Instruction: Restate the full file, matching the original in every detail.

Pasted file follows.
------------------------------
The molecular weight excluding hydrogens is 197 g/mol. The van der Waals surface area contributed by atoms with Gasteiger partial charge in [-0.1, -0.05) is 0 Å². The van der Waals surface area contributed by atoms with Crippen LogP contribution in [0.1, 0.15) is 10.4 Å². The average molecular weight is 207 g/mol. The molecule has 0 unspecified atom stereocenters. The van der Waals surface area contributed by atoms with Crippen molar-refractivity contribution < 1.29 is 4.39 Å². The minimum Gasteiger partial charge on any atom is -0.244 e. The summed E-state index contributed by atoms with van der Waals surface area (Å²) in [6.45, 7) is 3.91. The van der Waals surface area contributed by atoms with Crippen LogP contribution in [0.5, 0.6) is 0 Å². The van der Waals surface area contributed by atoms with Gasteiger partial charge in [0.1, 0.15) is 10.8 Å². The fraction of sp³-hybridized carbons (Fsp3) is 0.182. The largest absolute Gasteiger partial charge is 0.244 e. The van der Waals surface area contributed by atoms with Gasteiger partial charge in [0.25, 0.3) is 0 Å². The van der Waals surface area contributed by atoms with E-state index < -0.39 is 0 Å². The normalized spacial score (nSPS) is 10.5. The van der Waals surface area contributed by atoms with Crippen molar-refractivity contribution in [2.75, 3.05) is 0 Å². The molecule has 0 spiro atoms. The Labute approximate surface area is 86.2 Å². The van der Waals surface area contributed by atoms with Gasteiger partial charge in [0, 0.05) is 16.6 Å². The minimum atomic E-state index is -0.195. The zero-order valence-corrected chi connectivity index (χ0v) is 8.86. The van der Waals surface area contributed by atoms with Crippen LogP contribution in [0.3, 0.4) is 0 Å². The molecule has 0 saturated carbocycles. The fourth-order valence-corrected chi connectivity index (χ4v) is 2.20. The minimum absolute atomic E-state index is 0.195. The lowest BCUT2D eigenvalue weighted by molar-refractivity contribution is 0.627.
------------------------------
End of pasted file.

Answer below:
The molecular weight excluding hydrogens is 197 g/mol. The van der Waals surface area contributed by atoms with Gasteiger partial charge in [-0.1, -0.05) is 0 Å². The van der Waals surface area contributed by atoms with Crippen LogP contribution in [0.1, 0.15) is 10.4 Å². The average molecular weight is 207 g/mol. The molecule has 0 unspecified atom stereocenters. The van der Waals surface area contributed by atoms with Crippen molar-refractivity contribution < 1.29 is 4.39 Å². The minimum Gasteiger partial charge on any atom is -0.244 e. The summed E-state index contributed by atoms with van der Waals surface area (Å²) in [6.45, 7) is 3.91. The van der Waals surface area contributed by atoms with Crippen LogP contribution in [0.5, 0.6) is 0 Å². The van der Waals surface area contributed by atoms with Gasteiger partial charge in [0.1, 0.15) is 10.8 Å². The fraction of sp³-hybridized carbons (Fsp3) is 0.182. The largest absolute Gasteiger partial charge is 0.244 e. The van der Waals surface area contributed by atoms with Gasteiger partial charge in [0.25, 0.3) is 0 Å². The van der Waals surface area contributed by atoms with E-state index < -0.39 is 0 Å². The normalized spacial score (nSPS) is 10.5. The van der Waals surface area contributed by atoms with Crippen molar-refractivity contribution in [2.75, 3.05) is 0 Å². The molecule has 0 spiro atoms. The Labute approximate surface area is 86.2 Å². The van der Waals surface area contributed by atoms with Gasteiger partial charge in [0, 0.05) is 16.6 Å². The minimum atomic E-state index is -0.195. The zero-order valence-corrected chi connectivity index (χ0v) is 8.86. The van der Waals surface area contributed by atoms with Crippen LogP contribution in [0.3, 0.4) is 0 Å². The molecule has 0 saturated carbocycles. The fourth-order valence-corrected chi connectivity index (χ4v) is 2.20. The minimum absolute atomic E-state index is 0.195. The lowest BCUT2D eigenvalue weighted by molar-refractivity contribution is 0.627.